To prevent this, UOB formed a joint venture with a Chinese fintech, Pintec Technology, in April this year. The structure called Avatec uses a broader set of digitised data beyond that which is traditionally used in evaluating personal or business credit applications. This means that customers who previously didn’t have any access to credit may have a better chance of seeing loans extended to them.
In addition, banks are hoping to extend AI to fraud prevention. OCBC, for instance, recently conducted a proof of concept (PoC) with Israel-based fintech ThetaRay. The firm uses AI and machine learning to help institutions boost their operational efficiency and accuracy in the detection of suspicious transactions.
According to early tests conducted by the bank, the technology developed by ThetaRay could help OCBC reduce the number of transactions reviewed by anti-money laundering compliance analysts by 35%, while the accuracy rate of identifying suspicious transactions could be increased by more than four times.
OCBC is now in an extended proof of concept and pre-implementation phase, which involves advanced testing with the use of additional data and which will allow the bank to further check the efficiency, security and robustness of the solution. If successful, the bank seeks to fully implement the ThetaRay technology – which will run in parallel with its existing transaction monitoring system – in Q2 2018.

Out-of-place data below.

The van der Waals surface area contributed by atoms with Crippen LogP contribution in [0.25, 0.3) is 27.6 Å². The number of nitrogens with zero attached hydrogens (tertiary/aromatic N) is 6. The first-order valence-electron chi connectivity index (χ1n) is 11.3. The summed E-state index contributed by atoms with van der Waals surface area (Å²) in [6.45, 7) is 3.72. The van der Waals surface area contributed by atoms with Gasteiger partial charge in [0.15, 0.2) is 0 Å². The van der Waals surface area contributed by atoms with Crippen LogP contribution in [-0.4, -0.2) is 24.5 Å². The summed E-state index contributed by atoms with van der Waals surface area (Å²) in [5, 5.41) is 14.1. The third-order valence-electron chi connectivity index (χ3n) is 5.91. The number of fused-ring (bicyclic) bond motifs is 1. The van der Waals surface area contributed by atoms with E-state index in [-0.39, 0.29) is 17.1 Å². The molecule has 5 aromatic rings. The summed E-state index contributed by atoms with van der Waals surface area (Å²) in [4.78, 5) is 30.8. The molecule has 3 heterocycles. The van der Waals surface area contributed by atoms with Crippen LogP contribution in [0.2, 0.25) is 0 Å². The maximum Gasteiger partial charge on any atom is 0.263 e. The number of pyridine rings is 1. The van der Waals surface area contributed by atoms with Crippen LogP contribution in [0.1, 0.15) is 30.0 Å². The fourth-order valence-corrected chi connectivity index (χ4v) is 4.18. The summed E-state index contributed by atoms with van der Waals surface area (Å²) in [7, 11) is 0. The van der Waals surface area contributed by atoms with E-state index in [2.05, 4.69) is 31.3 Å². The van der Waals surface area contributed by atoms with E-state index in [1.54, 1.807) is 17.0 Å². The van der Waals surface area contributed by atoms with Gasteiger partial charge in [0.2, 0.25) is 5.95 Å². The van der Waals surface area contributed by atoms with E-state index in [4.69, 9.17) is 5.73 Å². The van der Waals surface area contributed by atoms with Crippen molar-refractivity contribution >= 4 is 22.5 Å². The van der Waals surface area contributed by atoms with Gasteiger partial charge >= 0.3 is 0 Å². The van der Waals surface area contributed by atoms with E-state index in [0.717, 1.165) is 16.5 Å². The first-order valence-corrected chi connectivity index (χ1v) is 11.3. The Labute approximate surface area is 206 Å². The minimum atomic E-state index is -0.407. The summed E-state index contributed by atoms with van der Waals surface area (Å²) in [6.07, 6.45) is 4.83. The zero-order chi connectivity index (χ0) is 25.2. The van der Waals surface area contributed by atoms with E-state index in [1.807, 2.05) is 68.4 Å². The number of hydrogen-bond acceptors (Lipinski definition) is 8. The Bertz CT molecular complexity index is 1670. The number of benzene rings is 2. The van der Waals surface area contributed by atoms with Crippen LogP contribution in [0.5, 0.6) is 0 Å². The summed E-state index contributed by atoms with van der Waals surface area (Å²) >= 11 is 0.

With these changes in mind, the MAS want to make sure bank employees are fully ready to embrace AI.
“We want to create a comprehensive ecosystem for AI,” says Dr Hardoon. “And, an extremely important part of that ecosystem is training.”
He goes on to say that the MAS is not at a stage yet where the regulator is asking banks to invest in training sessions for their employees. But, going forward, learning about the business implications of AI may well become mandatory in Singapore.
“I always try to avoid the term ‘mandatory’ because it sounds draconian,” he says. “But, at the same time, if we give people the choice to learn more about AI, they may not seize the opportunity.
“Perhaps, what banks should do is make sure that when new employees are hired, they are given an AI business course as part of the rudimentary ethics and compliance training that everyone has to take when joining the firm. This would be the best way to really make AI prolific within the organisation.”
This article is also featured in the July/August 2018 issue of the Banking Technology magazine.
Click here to read the digital edition – it is free!